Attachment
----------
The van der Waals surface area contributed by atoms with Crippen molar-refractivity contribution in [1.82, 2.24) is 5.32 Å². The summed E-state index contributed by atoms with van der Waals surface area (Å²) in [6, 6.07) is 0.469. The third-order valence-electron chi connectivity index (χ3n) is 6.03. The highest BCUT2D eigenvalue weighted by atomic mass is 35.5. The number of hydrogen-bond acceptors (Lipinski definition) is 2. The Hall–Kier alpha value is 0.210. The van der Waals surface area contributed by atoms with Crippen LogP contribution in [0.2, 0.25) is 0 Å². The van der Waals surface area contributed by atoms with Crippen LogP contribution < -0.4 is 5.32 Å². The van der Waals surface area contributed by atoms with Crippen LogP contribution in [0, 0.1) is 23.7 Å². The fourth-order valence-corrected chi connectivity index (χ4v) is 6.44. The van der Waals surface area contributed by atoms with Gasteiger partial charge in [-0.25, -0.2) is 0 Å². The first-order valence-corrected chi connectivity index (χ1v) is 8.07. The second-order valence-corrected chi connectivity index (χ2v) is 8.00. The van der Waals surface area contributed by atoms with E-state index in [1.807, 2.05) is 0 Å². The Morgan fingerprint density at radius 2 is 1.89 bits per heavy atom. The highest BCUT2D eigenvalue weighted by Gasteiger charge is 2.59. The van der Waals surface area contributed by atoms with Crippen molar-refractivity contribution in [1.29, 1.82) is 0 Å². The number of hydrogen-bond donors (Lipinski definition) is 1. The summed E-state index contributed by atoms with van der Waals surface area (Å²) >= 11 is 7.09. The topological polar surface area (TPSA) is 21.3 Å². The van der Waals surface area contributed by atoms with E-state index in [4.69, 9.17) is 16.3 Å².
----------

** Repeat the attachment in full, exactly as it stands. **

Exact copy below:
The van der Waals surface area contributed by atoms with Crippen molar-refractivity contribution in [1.82, 2.24) is 5.32 Å². The summed E-state index contributed by atoms with van der Waals surface area (Å²) in [6, 6.07) is 0.469. The third-order valence-electron chi connectivity index (χ3n) is 6.03. The highest BCUT2D eigenvalue weighted by atomic mass is 35.5. The number of hydrogen-bond acceptors (Lipinski definition) is 2. The Hall–Kier alpha value is 0.210. The van der Waals surface area contributed by atoms with Crippen LogP contribution in [0.2, 0.25) is 0 Å². The van der Waals surface area contributed by atoms with Crippen LogP contribution < -0.4 is 5.32 Å². The van der Waals surface area contributed by atoms with Crippen LogP contribution in [0, 0.1) is 23.7 Å². The fourth-order valence-corrected chi connectivity index (χ4v) is 6.44. The van der Waals surface area contributed by atoms with Gasteiger partial charge in [-0.25, -0.2) is 0 Å². The first-order valence-corrected chi connectivity index (χ1v) is 8.07. The second-order valence-corrected chi connectivity index (χ2v) is 8.00. The van der Waals surface area contributed by atoms with E-state index in [1.807, 2.05) is 0 Å². The Morgan fingerprint density at radius 2 is 1.89 bits per heavy atom. The highest BCUT2D eigenvalue weighted by Gasteiger charge is 2.59. The van der Waals surface area contributed by atoms with Crippen molar-refractivity contribution in [1.29, 1.82) is 0 Å². The number of hydrogen-bond donors (Lipinski definition) is 1. The summed E-state index contributed by atoms with van der Waals surface area (Å²) >= 11 is 7.09. The topological polar surface area (TPSA) is 21.3 Å². The van der Waals surface area contributed by atoms with E-state index in [4.69, 9.17) is 16.3 Å².